But if and when commuting returns to its prior levels, there’s no question that a significant shift from trains and buses to cars would have a major impact on congestion. An online tool published by researchers at Vanderbilt University indicates that if one-third of all Greater Boston transit riders shifted to cars, the typical car commuter would spend about an extra half-hour a week in traffic compared to pre-pandemic levels, a number that would surely be greater in commercial centers where transit is more highly used.

However, the tool also suggests that kind of shift from transit to driving would be more than offset by a 10-percent increase in work-from-home. The high number of people out of work could also play a role in limiting traffic for now.

Plenty of commuters don’t have the option to work from home, but those without cars won’t have the option to drive, and even those who do may not be able to afford the high costs of city parking. City officials have pledged to set aside more space for biking and walking, hoping commuters with shorter trips may shift to those modes instead.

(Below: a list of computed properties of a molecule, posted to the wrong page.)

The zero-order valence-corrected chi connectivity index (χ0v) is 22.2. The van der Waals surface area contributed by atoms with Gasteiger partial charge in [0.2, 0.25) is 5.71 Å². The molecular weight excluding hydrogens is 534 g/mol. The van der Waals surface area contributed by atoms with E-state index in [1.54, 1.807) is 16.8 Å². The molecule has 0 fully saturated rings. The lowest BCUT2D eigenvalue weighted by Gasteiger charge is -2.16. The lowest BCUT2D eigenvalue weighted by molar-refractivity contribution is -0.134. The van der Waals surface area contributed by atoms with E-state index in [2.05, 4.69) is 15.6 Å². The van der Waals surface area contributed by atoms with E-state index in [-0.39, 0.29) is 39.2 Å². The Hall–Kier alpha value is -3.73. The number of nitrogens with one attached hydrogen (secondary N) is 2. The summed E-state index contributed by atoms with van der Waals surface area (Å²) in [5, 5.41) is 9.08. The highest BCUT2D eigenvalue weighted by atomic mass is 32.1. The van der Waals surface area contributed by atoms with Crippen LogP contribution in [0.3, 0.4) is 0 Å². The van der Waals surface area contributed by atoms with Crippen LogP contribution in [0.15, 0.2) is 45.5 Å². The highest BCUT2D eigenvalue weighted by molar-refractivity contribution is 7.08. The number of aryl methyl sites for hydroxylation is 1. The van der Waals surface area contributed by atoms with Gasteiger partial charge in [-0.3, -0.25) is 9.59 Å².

Nor is the city giving up on transit: Officials say establishing more bus-only lanes could still make transit attractive because it would allow more frequent — and thus less crowded — service.

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“We do want to make sure that transit is a safe and available choice to as many residents and commuters as possible,” Osgood said. “Throughout the reopening phase, we’re going to be monitoring the situation and seeing the other things we might need to do to complement that.”

But most near-term transportation planning in Massachusetts has been centered on keeping workers at home to limit the strain on the roads and a transit system that will need to carry fewer people to ensure safe distance between riders. Some prognosticators believe the rise of telecommuting during the pandemic could stick around long-term, as companies become far more comfortable with at least part-time remote work.

If that doesn’t pan out and transit riders remain squeamish, traffic could become a problem as more people return to work, Massachusetts Transportation Secretary Stephanie Pollack acknowledged.

“We are preparing for a lot of different futures," she said. “In one of them, if people don’t use the T and people go back to . . . working at places they have to travel to, then yes, there is a risk about traffic.”


Adam Vaccaro can be reached at adam.vaccaro@globe.com. Follow him on Twitter at @adamtvaccaro.